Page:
"Certain myths and fairy tales help advance a culture by passing on a profound and complex wisdom to succeeding generations. Others, however, deserve to be questioned. This book is about seven pervasive myths, or mindsets, that undermine the process of learning and how we can avoid their debilitating effects in a wide variety of settings.
- The basics must be learned so well that they become second nature.
- Paying attention means staying focused on one thing at a time.
- Delaying gratification is important.
- Rote memorization is necessary in education.
- Forgetting is a problem.
- Intelligence is knowing "what's out there."
- There are right and wrong answers.
The remainder of the book pokes holes in these aging shibboleths. Better to be mindful.”
Jay Cross on ‘the Power of Mindful Learning’ (back to top)
Clark Quinn’s 2014 book challenges the current dominant models for training and development. It also provides a strategy and framework for change and advance.
It is a practical book. There are case studies that help tie the framework to practical action, and the final chapter discusses high level processes for driving change.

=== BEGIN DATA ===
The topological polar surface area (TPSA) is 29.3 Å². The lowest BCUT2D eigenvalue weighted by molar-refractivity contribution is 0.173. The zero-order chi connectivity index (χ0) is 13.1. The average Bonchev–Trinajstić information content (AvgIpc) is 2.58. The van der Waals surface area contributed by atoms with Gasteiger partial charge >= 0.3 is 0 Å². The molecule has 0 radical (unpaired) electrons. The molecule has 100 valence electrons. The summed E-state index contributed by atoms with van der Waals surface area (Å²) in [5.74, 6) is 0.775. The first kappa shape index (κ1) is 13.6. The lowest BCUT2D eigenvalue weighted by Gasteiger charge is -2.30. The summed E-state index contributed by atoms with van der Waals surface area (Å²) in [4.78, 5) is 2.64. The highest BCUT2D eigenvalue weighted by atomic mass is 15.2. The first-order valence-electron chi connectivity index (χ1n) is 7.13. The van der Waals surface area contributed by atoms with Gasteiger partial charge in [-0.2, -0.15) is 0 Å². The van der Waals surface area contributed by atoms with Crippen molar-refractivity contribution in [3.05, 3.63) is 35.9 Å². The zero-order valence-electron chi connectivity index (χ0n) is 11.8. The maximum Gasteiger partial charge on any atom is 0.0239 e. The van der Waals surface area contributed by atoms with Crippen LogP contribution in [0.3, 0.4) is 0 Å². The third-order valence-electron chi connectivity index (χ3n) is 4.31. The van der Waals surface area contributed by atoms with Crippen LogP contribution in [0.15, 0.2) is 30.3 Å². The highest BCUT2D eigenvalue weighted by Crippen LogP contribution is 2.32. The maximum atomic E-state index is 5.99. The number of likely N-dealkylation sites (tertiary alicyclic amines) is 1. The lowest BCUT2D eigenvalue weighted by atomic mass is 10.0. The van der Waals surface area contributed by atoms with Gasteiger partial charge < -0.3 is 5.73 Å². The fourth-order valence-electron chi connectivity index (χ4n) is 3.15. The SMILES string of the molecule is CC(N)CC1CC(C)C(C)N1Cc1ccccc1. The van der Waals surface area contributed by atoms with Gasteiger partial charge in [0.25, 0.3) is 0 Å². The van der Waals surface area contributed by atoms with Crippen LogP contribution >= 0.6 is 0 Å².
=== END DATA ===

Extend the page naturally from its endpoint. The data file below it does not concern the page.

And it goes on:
Clark Quinn has written a number of excellent books, all of which are worth reading. He is regarded as one of the leading experts in mobile learning (Designing Mobile Learning and The Mobile Academy: mLearning for Higher Education are two of his earlier books), and in instructional design (Engaging Learning: Designing e-Learning Simulation Games, written with Marcia Conner).
"Let me be blunt: the current state of the learning & development industry is failing. Overall L&D is only doing a fraction of what it could and should be doing, and the part it is doing, it is doing poorly. The L&D industry has, by and large, been in denial and a willing participant in complacency. As a consequence, L&D is on a steady path to extinction". (Revolutionize Learning & Development) (back to top)
Marcia Conner and James Clawson
This book was first published in 2004 and is a 350-page collection of chapters by the best thinkers and practitioners in the field.